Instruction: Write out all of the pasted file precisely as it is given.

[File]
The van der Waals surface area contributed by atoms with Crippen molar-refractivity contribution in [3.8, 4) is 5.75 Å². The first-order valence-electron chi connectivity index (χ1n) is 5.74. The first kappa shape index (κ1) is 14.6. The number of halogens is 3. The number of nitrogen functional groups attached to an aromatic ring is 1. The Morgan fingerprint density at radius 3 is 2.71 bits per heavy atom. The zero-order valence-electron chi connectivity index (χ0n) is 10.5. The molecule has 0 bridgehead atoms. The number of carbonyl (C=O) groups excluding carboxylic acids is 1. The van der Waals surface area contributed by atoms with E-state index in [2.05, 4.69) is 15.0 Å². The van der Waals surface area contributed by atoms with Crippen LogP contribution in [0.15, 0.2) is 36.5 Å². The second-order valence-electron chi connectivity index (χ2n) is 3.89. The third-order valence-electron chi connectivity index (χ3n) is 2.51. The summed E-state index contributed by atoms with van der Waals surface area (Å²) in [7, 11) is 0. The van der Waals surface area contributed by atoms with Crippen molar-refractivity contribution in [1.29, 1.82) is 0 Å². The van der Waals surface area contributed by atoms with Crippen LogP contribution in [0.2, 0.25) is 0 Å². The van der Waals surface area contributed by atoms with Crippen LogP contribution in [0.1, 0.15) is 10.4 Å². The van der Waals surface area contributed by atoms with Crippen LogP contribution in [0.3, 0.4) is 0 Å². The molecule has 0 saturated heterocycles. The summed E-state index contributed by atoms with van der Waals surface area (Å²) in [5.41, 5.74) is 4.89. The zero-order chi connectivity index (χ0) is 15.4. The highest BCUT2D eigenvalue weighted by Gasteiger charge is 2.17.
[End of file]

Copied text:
The van der Waals surface area contributed by atoms with Crippen molar-refractivity contribution in [3.8, 4) is 5.75 Å². The first-order valence-electron chi connectivity index (χ1n) is 5.74. The first kappa shape index (κ1) is 14.6. The number of halogens is 3. The number of nitrogen functional groups attached to an aromatic ring is 1. The Morgan fingerprint density at radius 3 is 2.71 bits per heavy atom. The zero-order valence-electron chi connectivity index (χ0n) is 10.5. The molecule has 0 bridgehead atoms. The number of carbonyl (C=O) groups excluding carboxylic acids is 1. The van der Waals surface area contributed by atoms with E-state index in [2.05, 4.69) is 15.0 Å². The van der Waals surface area contributed by atoms with Crippen LogP contribution in [0.15, 0.2) is 36.5 Å². The second-order valence-electron chi connectivity index (χ2n) is 3.89. The third-order valence-electron chi connectivity index (χ3n) is 2.51. The summed E-state index contributed by atoms with van der Waals surface area (Å²) in [7, 11) is 0. The van der Waals surface area contributed by atoms with Crippen molar-refractivity contribution in [1.29, 1.82) is 0 Å². The van der Waals surface area contributed by atoms with Crippen LogP contribution in [0.2, 0.25) is 0 Å². The van der Waals surface area contributed by atoms with Crippen LogP contribution in [0.1, 0.15) is 10.4 Å². The van der Waals surface area contributed by atoms with Crippen LogP contribution in [0.3, 0.4) is 0 Å². The molecule has 0 saturated heterocycles. The summed E-state index contributed by atoms with van der Waals surface area (Å²) in [5.41, 5.74) is 4.89. The zero-order chi connectivity index (χ0) is 15.4. The highest BCUT2D eigenvalue weighted by Gasteiger charge is 2.17.